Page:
Global warming is urging businesses to prioritize sustainability in its practice. To help renewable energy projects compete with less sustainable companies, the market-based instrument gave birth to a Renewable Energy Certificate (REC). How does a Renewable Energy Certificate (REC) work?
Renewable Energy Certificate (REC): understanding the basic
Renewable Energy Certificates (RECs) are a form of market-based instruments. The amount RECs units comes from the amount of energy saved from the power grid. It tracks solar, wind and other green energies flowing through the power grid, and transform it into the measurement unit, megawatt-hour (MWh). In short, owning RECs means the owners are eligible for one megawatt-hour (MWh) of renewable energy resource-generated electricity.
Noted from Investopedia, REC is also known with a lot of different names. Other names for REC are Green tag, Tradable Renewable Certificates (TRCs), Renewable Electricity Certificates, or Renewable Energy Credits.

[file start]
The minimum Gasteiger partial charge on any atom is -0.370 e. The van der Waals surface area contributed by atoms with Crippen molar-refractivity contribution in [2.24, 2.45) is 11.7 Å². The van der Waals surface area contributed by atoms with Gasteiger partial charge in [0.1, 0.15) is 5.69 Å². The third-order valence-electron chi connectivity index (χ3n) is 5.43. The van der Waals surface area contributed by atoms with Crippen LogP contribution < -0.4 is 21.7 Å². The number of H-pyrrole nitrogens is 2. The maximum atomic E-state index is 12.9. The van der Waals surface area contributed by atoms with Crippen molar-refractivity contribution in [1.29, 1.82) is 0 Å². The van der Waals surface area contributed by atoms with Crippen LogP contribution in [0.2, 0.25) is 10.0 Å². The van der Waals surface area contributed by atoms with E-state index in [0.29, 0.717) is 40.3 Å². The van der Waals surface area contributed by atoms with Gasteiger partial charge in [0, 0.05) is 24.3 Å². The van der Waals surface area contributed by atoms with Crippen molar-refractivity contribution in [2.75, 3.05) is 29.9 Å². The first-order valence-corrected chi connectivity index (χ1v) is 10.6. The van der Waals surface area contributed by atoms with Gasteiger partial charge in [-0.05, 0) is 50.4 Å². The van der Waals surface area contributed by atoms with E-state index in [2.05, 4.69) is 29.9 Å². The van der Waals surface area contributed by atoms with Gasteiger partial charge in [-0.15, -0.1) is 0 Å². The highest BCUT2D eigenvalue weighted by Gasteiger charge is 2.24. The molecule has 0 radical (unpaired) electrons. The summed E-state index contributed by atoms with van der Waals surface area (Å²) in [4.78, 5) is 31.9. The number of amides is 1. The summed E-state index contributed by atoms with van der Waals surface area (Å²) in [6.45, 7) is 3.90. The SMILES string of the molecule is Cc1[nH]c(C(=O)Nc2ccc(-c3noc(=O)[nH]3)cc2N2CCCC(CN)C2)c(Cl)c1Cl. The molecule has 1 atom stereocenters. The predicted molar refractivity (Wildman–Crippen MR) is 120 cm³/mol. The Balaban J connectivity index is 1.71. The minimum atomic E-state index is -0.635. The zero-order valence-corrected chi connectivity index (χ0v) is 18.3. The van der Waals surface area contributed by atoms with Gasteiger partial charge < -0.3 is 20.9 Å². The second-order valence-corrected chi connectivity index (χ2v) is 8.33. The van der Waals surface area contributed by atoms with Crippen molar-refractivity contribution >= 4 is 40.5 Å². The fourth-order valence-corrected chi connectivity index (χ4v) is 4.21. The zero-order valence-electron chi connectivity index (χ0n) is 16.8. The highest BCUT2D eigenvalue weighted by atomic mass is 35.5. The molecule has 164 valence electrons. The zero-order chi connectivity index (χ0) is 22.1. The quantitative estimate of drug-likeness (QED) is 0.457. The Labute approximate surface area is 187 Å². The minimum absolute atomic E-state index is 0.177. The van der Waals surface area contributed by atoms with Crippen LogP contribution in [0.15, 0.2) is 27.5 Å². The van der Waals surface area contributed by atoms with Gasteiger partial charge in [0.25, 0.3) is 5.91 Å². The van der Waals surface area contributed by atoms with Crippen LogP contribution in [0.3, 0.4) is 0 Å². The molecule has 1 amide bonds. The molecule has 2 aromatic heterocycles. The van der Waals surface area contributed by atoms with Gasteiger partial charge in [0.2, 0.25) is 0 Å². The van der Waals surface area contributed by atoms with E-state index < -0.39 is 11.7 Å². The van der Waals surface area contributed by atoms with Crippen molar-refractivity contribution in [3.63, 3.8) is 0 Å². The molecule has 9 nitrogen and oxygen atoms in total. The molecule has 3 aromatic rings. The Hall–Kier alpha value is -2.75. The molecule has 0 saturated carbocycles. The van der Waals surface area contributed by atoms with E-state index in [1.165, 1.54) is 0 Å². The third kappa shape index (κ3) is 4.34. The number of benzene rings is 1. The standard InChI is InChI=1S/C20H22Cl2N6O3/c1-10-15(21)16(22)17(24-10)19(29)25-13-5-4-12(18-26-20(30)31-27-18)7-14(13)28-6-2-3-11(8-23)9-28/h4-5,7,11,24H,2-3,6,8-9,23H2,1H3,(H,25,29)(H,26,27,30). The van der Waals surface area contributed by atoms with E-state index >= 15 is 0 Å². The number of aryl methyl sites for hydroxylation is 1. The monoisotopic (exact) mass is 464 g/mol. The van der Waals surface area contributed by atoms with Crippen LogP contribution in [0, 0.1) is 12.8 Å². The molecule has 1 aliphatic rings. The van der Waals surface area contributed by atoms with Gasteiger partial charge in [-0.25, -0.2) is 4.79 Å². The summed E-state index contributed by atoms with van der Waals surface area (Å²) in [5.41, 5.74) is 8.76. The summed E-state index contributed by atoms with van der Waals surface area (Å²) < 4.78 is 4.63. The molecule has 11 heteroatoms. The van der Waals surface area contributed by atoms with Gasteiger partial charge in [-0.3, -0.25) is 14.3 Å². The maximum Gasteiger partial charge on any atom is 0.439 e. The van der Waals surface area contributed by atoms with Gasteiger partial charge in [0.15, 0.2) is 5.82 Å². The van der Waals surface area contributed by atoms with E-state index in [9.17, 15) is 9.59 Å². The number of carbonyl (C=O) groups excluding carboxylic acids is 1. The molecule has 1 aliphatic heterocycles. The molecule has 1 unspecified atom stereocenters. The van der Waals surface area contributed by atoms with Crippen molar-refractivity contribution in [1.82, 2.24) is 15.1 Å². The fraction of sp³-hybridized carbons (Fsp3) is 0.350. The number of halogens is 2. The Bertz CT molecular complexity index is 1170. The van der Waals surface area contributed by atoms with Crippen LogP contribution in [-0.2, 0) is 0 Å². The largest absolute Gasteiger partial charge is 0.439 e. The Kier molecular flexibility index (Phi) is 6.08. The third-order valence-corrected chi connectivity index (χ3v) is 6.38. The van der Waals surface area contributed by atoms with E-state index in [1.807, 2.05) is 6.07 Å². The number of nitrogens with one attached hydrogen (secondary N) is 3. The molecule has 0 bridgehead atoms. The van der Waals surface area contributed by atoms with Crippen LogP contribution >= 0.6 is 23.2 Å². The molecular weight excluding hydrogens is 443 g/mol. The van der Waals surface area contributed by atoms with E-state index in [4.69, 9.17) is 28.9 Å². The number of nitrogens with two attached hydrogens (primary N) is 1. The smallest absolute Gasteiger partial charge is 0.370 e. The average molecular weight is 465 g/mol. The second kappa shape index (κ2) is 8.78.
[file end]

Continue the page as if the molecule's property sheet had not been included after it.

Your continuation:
What do we do with RECs?
Owners of RECs may sell their certificates. But, they usually use it as a credit for their own power usage too. Where do the owners sell the credits to? It could be to other owners, or to power companies. Power companies usually look for RECs to renew their Renewable Portfolio Standard (RPS).
RECs are also trade commodities. REC arbitrage, or REC swap is the act of buying and selling RECs of different prices. Hence, traders can earn profits through the disparity between the buy and sell price.
A lot of state and local government, regional electricity transmission authorities, non-government organization (NGOs), and even trade groups have acknowledged RECs. However, it is important to keep in mind that the law regulating RECs differ from one country and another. Another thing to note is that RECs expirations date falls 5 years after it is generated.